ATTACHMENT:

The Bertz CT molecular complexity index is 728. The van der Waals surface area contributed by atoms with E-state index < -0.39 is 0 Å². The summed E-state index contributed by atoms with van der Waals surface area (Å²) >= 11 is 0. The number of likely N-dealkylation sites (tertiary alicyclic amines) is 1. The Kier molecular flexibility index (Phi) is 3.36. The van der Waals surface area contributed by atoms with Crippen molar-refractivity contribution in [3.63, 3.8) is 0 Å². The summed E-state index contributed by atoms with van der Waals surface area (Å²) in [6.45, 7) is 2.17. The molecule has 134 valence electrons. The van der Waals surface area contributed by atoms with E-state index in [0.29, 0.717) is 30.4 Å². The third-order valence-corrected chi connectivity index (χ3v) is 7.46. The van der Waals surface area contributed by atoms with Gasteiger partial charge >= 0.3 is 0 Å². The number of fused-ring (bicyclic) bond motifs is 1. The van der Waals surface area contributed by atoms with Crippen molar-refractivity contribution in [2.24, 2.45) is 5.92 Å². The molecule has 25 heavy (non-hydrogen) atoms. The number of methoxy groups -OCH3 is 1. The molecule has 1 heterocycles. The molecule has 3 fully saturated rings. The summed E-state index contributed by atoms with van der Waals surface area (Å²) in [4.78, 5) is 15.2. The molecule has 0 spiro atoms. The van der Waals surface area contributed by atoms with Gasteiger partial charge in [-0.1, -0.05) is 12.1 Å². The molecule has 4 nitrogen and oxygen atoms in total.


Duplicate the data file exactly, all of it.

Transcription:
The Bertz CT molecular complexity index is 728. The van der Waals surface area contributed by atoms with E-state index < -0.39 is 0 Å². The summed E-state index contributed by atoms with van der Waals surface area (Å²) >= 11 is 0. The number of likely N-dealkylation sites (tertiary alicyclic amines) is 1. The Kier molecular flexibility index (Phi) is 3.36. The van der Waals surface area contributed by atoms with Crippen molar-refractivity contribution in [3.63, 3.8) is 0 Å². The summed E-state index contributed by atoms with van der Waals surface area (Å²) in [6.45, 7) is 2.17. The molecule has 134 valence electrons. The van der Waals surface area contributed by atoms with E-state index in [0.29, 0.717) is 30.4 Å². The third-order valence-corrected chi connectivity index (χ3v) is 7.46. The van der Waals surface area contributed by atoms with Gasteiger partial charge >= 0.3 is 0 Å². The number of fused-ring (bicyclic) bond motifs is 1. The van der Waals surface area contributed by atoms with Crippen molar-refractivity contribution in [2.24, 2.45) is 5.92 Å². The molecule has 25 heavy (non-hydrogen) atoms. The number of methoxy groups -OCH3 is 1. The molecule has 1 heterocycles. The molecule has 3 fully saturated rings. The summed E-state index contributed by atoms with van der Waals surface area (Å²) in [4.78, 5) is 15.2. The molecule has 0 spiro atoms. The van der Waals surface area contributed by atoms with Gasteiger partial charge in [-0.1, -0.05) is 12.1 Å². The molecule has 4 nitrogen and oxygen atoms in total.